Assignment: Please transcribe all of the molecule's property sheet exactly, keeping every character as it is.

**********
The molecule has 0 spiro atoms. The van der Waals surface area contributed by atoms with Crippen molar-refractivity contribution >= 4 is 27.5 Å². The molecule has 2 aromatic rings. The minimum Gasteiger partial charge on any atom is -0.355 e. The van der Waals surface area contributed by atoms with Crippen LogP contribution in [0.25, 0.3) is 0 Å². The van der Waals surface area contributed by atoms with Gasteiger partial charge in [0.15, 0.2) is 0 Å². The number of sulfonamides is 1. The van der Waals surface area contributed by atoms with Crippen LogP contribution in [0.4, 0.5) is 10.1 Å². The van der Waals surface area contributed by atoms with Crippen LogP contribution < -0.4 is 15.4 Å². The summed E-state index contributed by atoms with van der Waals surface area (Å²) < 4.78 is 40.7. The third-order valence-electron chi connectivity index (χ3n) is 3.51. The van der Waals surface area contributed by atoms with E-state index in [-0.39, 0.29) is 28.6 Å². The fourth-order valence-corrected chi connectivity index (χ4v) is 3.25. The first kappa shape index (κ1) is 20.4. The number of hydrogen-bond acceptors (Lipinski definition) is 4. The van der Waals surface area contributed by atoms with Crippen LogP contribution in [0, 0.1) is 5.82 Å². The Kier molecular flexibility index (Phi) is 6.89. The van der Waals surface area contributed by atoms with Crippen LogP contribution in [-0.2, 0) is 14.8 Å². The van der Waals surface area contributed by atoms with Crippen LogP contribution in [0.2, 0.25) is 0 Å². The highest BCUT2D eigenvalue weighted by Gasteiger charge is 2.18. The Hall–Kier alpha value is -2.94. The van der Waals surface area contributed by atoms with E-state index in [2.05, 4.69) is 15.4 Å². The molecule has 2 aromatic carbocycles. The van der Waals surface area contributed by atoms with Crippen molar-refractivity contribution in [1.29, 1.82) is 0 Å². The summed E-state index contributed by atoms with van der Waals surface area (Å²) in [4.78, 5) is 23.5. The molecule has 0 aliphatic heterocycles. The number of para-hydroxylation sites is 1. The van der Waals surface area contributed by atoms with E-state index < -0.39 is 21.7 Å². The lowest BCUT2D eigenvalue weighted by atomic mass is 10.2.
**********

The molecule has 0 spiro atoms. The van der Waals surface area contributed by atoms with Crippen molar-refractivity contribution >= 4 is 27.5 Å². The molecule has 2 aromatic rings. The minimum Gasteiger partial charge on any atom is -0.355 e. The van der Waals surface area contributed by atoms with Crippen LogP contribution in [0.25, 0.3) is 0 Å². The van der Waals surface area contributed by atoms with Gasteiger partial charge in [0.15, 0.2) is 0 Å². The number of sulfonamides is 1. The van der Waals surface area contributed by atoms with Crippen LogP contribution in [0.4, 0.5) is 10.1 Å². The van der Waals surface area contributed by atoms with Crippen LogP contribution < -0.4 is 15.4 Å². The summed E-state index contributed by atoms with van der Waals surface area (Å²) < 4.78 is 40.7. The third-order valence-electron chi connectivity index (χ3n) is 3.51. The van der Waals surface area contributed by atoms with E-state index in [-0.39, 0.29) is 28.6 Å². The fourth-order valence-corrected chi connectivity index (χ4v) is 3.25. The first kappa shape index (κ1) is 20.4. The number of hydrogen-bond acceptors (Lipinski definition) is 4. The van der Waals surface area contributed by atoms with Crippen LogP contribution in [0, 0.1) is 5.82 Å². The Kier molecular flexibility index (Phi) is 6.89. The van der Waals surface area contributed by atoms with Crippen LogP contribution in [-0.2, 0) is 14.8 Å². The van der Waals surface area contributed by atoms with Crippen LogP contribution in [0.2, 0.25) is 0 Å². The highest BCUT2D eigenvalue weighted by Gasteiger charge is 2.18. The Hall–Kier alpha value is -2.94. The van der Waals surface area contributed by atoms with E-state index in [2.05, 4.69) is 15.4 Å². The molecule has 2 aromatic carbocycles. The van der Waals surface area contributed by atoms with Crippen molar-refractivity contribution in [1.29, 1.82) is 0 Å². The summed E-state index contributed by atoms with van der Waals surface area (Å²) in [4.78, 5) is 23.5. The molecule has 0 aliphatic heterocycles. The number of para-hydroxylation sites is 1. The van der Waals surface area contributed by atoms with E-state index < -0.39 is 21.7 Å². The lowest BCUT2D eigenvalue weighted by atomic mass is 10.2.